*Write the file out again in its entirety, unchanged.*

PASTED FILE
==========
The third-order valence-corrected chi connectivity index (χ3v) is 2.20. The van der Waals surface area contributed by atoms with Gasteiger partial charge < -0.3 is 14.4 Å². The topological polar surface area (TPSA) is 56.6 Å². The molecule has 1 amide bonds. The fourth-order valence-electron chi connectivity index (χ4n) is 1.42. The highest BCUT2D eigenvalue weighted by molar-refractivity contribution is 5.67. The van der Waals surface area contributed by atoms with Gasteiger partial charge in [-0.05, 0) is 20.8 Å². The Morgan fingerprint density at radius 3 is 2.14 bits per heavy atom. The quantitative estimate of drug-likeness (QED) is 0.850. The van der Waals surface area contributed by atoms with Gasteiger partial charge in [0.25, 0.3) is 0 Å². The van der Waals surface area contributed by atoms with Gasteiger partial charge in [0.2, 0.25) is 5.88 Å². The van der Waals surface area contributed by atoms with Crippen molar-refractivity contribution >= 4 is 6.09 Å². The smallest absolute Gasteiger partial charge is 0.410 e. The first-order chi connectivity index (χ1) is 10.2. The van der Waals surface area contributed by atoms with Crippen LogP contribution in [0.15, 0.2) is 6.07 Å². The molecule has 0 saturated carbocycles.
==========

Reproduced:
The third-order valence-corrected chi connectivity index (χ3v) is 2.20. The van der Waals surface area contributed by atoms with Gasteiger partial charge < -0.3 is 14.4 Å². The topological polar surface area (TPSA) is 56.6 Å². The molecule has 1 amide bonds. The fourth-order valence-electron chi connectivity index (χ4n) is 1.42. The highest BCUT2D eigenvalue weighted by molar-refractivity contribution is 5.67. The van der Waals surface area contributed by atoms with Gasteiger partial charge in [-0.05, 0) is 20.8 Å². The Morgan fingerprint density at radius 3 is 2.14 bits per heavy atom. The quantitative estimate of drug-likeness (QED) is 0.850. The van der Waals surface area contributed by atoms with Gasteiger partial charge in [0.25, 0.3) is 0 Å². The van der Waals surface area contributed by atoms with Gasteiger partial charge in [0.2, 0.25) is 5.88 Å². The van der Waals surface area contributed by atoms with Crippen molar-refractivity contribution >= 4 is 6.09 Å². The smallest absolute Gasteiger partial charge is 0.410 e. The first-order chi connectivity index (χ1) is 10.2. The van der Waals surface area contributed by atoms with Crippen LogP contribution in [0.15, 0.2) is 6.07 Å². The molecule has 0 saturated carbocycles.